GENERAL WHALE INFORMATION A. Migration of whales: Some whales are migratory and travel north and south to breed and give birth, while others are residential and remain in the same area to feed, mate, and give birth. Some travel in groups called pods, while others travel alone. Migratory patterns are unique to each species. B. Size: Cetaceans can range in size from a few feet and 100 pounds to 100 feet and 200 tons. Some species already weigh two tons at birth. c. Communication: Most whales have the ability to communicate with one another by echolocation, vocalizations, or displays out of, and under water. Whales use echolocation as sound that is composed of waves that can be emitted through the water. When these sound waves hit an object, they become interrupted and as a result, break up. On land, sound waves do not travel overly far due to the many objects (trees, buildings, walls) that potentially can block them. With oceans being so extremely vast, this enables sound emitted in the water to travel for some distance away. The paths of the sound waves can reach whales ranging a ways apart. d) Respiration: They breathe with lungs and use a blowhole with either one or two openings to breath. Some species can go over on hour without coming up for air. Cetaceans also have the ability to dive up to 7000 feet under water. They have collapsible lungs to deal with pressure changes and which helps keep nitrogen out of their bloodstreams. They have adapted lungs that store higher concentrations of oxygen than most mammals.

HUMPBACK FACTS -Baleen whales can be found in every ocean in the world. -One of the largest creatures on earth, weighing up to forty tons -Migrate in groups north and south along coastlines to feed, mate, and give birth -Exhibit social behaviors like spyhopping, lobtailing, breaching, singing, and tail slapping. Most photos are a result of one of these behaviors. -Humpback populations were dangerously low before laws on commercial and subsistence whaling were passed. Now populations are estimated at 40,000. -Still many problems facing humpback populations today-illegal hunting, over fishing, pollution, and a low reproduction rate. Like with many whales, females will only give birth to one well-developed calf after carrying for approximately one year. As a result of the birth rate, many of the species populations is at the mercy of Whalers. The process is simple; whalers harpoon the whales from a boat as taught by their native ancestors. Due to this exploitation, nearly all great whales can be classified as endangered.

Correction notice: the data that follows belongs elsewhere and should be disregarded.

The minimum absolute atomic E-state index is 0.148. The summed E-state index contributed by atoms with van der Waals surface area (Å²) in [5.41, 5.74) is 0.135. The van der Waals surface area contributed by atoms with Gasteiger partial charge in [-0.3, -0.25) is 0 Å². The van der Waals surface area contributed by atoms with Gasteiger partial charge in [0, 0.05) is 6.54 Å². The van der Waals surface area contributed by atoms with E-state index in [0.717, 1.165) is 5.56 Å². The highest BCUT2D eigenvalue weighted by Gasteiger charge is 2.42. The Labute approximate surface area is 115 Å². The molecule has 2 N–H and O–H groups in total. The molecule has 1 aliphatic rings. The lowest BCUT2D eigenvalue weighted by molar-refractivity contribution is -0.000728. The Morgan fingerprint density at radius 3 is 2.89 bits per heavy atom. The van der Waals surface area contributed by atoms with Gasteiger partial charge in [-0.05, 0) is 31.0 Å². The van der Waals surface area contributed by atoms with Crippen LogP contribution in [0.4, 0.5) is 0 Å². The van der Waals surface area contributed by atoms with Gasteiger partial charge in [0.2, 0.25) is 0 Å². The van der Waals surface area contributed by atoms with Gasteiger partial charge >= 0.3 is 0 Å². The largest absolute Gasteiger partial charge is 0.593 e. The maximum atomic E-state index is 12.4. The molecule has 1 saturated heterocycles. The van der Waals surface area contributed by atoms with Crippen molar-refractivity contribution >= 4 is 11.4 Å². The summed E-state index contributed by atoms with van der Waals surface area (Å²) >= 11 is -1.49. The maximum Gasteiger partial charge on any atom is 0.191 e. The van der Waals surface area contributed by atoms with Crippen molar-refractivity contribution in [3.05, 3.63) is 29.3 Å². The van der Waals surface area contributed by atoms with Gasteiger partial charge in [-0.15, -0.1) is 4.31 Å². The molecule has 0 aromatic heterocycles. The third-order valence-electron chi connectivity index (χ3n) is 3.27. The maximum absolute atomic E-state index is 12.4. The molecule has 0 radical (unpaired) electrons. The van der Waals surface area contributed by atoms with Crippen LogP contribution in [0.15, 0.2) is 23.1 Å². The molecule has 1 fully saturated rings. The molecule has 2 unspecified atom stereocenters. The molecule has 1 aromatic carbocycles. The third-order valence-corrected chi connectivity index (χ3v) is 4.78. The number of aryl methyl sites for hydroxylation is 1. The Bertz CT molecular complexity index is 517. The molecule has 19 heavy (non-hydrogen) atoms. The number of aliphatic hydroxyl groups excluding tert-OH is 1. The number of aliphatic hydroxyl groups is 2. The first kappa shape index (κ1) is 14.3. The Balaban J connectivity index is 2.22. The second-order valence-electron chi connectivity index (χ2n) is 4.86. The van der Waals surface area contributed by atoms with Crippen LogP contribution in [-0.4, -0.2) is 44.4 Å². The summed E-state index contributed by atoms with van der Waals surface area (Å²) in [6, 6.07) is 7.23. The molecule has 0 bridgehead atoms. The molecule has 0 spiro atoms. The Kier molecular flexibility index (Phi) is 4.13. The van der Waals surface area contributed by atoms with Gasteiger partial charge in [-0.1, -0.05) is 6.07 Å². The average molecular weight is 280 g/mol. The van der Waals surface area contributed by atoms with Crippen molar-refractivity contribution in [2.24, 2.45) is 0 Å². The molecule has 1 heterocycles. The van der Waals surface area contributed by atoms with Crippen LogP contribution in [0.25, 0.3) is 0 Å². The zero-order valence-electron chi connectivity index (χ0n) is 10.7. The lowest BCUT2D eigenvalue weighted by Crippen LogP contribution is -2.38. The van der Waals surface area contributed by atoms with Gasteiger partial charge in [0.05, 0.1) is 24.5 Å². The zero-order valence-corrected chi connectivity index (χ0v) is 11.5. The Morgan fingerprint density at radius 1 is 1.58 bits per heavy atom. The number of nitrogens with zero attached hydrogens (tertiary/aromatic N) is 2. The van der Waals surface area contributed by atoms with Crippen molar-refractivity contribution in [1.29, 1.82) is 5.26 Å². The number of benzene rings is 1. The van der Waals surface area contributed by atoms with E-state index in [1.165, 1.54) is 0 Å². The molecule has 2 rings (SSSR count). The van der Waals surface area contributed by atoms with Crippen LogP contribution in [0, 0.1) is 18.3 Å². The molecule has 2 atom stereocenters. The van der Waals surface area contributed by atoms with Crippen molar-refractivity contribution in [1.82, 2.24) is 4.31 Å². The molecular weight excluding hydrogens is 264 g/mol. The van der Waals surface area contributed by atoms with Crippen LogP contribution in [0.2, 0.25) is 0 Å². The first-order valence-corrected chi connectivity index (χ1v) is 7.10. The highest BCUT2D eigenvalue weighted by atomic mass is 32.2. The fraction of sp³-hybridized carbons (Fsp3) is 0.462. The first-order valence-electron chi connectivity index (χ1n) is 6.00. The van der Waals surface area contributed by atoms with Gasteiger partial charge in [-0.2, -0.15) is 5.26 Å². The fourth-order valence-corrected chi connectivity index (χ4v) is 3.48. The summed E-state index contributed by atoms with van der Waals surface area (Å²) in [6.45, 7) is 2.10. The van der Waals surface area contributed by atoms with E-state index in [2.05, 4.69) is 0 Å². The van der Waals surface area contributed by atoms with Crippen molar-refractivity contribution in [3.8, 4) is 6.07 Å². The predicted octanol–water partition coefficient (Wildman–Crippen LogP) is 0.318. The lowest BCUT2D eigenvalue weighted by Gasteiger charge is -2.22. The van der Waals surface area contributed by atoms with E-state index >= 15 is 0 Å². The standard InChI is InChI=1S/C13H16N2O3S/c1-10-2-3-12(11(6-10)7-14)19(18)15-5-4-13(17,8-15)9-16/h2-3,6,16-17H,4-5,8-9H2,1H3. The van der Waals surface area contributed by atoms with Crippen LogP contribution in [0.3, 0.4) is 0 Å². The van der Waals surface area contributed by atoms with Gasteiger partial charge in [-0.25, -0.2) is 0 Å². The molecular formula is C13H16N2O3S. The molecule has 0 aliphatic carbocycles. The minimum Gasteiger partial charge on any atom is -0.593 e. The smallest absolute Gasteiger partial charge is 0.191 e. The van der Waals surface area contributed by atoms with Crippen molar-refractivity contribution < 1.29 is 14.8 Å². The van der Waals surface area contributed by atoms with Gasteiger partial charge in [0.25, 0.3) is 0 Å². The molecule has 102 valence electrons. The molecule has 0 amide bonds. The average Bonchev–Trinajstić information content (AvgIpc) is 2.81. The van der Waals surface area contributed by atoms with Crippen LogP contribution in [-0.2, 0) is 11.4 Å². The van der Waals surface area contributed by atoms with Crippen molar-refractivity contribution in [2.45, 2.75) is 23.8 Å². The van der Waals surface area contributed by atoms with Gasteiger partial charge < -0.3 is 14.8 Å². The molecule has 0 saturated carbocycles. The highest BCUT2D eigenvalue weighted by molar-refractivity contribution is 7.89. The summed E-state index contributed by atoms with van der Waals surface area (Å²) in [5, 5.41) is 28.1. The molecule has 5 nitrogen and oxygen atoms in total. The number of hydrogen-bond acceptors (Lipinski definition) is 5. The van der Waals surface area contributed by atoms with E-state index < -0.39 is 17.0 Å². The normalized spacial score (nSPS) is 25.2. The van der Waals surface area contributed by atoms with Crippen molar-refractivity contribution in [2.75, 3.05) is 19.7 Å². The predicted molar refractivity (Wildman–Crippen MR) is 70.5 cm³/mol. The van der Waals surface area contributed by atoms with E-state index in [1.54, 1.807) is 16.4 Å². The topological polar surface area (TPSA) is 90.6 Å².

TRACKING/IDENTIFYING WHALES IN THE WILD -Most whale species have a distinct feature that researchers utilize to track individual whales or groups of whales. Some examples- *Orcas-saddle behind the dorsal fin *Gray-lumps of barnacles on the front of their head *Humpbacks-white patterns on underside of tail flukes -Researchers use these distinctions to help understand family patterns as well as migratory patterns of whale groups. They can also more easily document which whales are appearing in what areas on an annual basis. The websites mentioned are a helpful guide to this outline and have many pictures, which would be useful in the lecture part of the activity.

EXTINCTION: The whaling industry, or the process of whaling, can cause serious ecological effects. The extinction of whales can result in a disturbance in species interactions of the aquatic environment. Just as humans rely on other species to survive, some marine species such as barnacles use the whale to survive. Extinction has serious and irreversible consequences. *For more detailed information or some good pictures of humpbacks, refer to websites listed.*